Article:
According to a number of sources, owning and running a car is the second largest expense most people have to deal with – the only thing more expensive is accommodation. Many people would view their car as just as much of a necessity as the roof over their heads. For people who have to commute long distances to work, travelling by car can be significantly cheaper than relying on public transport. As well as a monetary saving, cars also give you the flexibility to choose when you travel, instead of having to plan your journey around public transport schedules. Saving time can be just as valuable as saving money, and the freedom to plan your own route and your own departure time could save you hours every week.
No matter how often you drive, it’s sensible to look into ways of keeping the necessary expense of car ownership as low as possible. Here are some top tips to help you ensure that you’re driving as economically as possible this Autumn:
When you’re driving on motorways, you should be thinking about fuel efficiency. The first thing you can do to improve your fuel efficiency is to make sure that you drive as “smoothly” as possible. This means driving at a steady speed and in the highest appropriate gear, instead of frequently accelerating and decelerating. When you do need to brake, try to do so as early as possible, allowing your car to slow gently by taking your foot off the accelerator and relying partially on natural deceleration to assist the car’s braking system.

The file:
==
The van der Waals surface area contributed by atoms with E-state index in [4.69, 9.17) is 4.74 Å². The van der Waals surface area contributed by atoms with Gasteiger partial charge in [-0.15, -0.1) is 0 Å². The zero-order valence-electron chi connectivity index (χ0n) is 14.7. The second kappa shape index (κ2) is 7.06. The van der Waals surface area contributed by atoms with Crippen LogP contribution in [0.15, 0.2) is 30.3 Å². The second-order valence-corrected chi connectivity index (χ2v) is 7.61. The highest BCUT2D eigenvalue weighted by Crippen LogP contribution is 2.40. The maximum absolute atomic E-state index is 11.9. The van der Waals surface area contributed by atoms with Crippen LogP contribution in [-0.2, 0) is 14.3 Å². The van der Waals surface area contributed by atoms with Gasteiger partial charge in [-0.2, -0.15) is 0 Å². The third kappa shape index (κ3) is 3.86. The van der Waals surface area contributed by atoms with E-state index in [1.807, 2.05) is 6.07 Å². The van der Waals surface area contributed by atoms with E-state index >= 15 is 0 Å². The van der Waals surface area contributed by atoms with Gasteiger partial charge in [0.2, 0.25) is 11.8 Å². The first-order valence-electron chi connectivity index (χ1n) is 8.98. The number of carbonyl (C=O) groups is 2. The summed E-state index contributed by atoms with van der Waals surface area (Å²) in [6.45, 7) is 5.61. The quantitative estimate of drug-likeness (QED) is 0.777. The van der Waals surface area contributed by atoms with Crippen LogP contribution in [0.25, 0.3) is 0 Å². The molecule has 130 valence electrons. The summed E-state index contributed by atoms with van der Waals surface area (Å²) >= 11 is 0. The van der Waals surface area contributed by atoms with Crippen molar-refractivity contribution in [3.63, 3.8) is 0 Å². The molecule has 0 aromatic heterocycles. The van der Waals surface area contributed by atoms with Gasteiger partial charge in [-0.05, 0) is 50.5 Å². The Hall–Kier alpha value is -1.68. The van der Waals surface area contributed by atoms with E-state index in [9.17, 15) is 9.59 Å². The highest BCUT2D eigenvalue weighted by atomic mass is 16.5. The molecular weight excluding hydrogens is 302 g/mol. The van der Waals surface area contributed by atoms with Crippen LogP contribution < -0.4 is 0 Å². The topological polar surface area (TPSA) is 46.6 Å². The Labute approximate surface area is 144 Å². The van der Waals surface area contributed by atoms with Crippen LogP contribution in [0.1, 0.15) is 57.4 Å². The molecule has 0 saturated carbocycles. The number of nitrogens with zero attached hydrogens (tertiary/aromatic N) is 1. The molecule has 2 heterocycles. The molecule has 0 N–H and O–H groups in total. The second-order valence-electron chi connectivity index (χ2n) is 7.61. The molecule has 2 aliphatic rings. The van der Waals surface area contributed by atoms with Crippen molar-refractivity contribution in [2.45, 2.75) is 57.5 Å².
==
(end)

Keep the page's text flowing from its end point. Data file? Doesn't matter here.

If you’re driving around towns, you can still adjust your driving technique to ensure that your fuel is used as efficiently as possible. Make sure that your tyres are at the correct pressure, as under-pressure tyres will mean that your car’s engine has to work harder – and so use more fuel – to reach normal driving speeds. Try to keep your car as light as possible. If there’s junk in your boot, remove it. Air conditioning is fitted in many cars and using it requires fuel; is it really necessary for your journey? By applying these simple fuel efficiency guidelines you could save between 10% – 30% of your weekly fuel bill. If you are a young driver then this will be of help from a money saving aspect, but will also help to lower your insurance premiums if you are using a black box or other technology that tracks the way you drive.
Smoother driving will use less fuel, and will also reduce wear and tear on your car’s engine. A well looked after car is going to cost less in repair bills and have a longer lifespan, helping you to delay the moment when it’s necessary to replace your vehicle. If you’re serious about saving money on your motoring, look into simple car maintenance jobs which you can complete yourself. Start with the simple things – check your oil and coolant levels regularly, and top them up if necessary. Remember to make sure that your tyres have sufficient tread. After this you can move on to teaching yourself how to perform simple jobs like changing a battery.